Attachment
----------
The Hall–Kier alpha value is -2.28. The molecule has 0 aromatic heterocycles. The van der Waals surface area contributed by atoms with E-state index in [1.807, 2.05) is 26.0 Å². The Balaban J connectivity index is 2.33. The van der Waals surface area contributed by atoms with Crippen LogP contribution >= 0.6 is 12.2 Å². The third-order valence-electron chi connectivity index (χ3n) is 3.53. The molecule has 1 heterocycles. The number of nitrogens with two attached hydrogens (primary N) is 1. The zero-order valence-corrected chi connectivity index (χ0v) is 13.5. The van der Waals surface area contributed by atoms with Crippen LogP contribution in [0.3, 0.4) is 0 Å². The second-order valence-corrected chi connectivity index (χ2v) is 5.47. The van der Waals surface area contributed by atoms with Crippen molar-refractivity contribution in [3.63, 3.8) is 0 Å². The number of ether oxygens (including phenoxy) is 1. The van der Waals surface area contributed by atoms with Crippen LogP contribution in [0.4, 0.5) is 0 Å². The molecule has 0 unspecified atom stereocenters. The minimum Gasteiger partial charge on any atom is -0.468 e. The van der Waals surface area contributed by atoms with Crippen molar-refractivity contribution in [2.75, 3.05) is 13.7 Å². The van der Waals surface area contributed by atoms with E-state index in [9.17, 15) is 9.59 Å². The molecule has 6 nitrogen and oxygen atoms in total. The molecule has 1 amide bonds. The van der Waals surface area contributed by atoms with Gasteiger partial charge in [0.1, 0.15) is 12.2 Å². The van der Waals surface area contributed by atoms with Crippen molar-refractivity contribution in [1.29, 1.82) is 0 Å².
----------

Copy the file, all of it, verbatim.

The Hall–Kier alpha value is -2.28. The molecule has 0 aromatic heterocycles. The van der Waals surface area contributed by atoms with E-state index in [1.807, 2.05) is 26.0 Å². The Balaban J connectivity index is 2.33. The van der Waals surface area contributed by atoms with Crippen LogP contribution >= 0.6 is 12.2 Å². The third-order valence-electron chi connectivity index (χ3n) is 3.53. The molecule has 1 heterocycles. The number of nitrogens with two attached hydrogens (primary N) is 1. The zero-order valence-corrected chi connectivity index (χ0v) is 13.5. The van der Waals surface area contributed by atoms with Crippen LogP contribution in [0.3, 0.4) is 0 Å². The second-order valence-corrected chi connectivity index (χ2v) is 5.47. The van der Waals surface area contributed by atoms with Crippen molar-refractivity contribution in [3.63, 3.8) is 0 Å². The number of ether oxygens (including phenoxy) is 1. The van der Waals surface area contributed by atoms with Crippen LogP contribution in [0.4, 0.5) is 0 Å². The molecule has 0 unspecified atom stereocenters. The minimum Gasteiger partial charge on any atom is -0.468 e. The van der Waals surface area contributed by atoms with Crippen molar-refractivity contribution in [2.75, 3.05) is 13.7 Å². The van der Waals surface area contributed by atoms with E-state index in [9.17, 15) is 9.59 Å². The molecule has 6 nitrogen and oxygen atoms in total. The molecule has 1 amide bonds. The van der Waals surface area contributed by atoms with Gasteiger partial charge in [0.1, 0.15) is 12.2 Å². The van der Waals surface area contributed by atoms with Crippen molar-refractivity contribution in [1.29, 1.82) is 0 Å².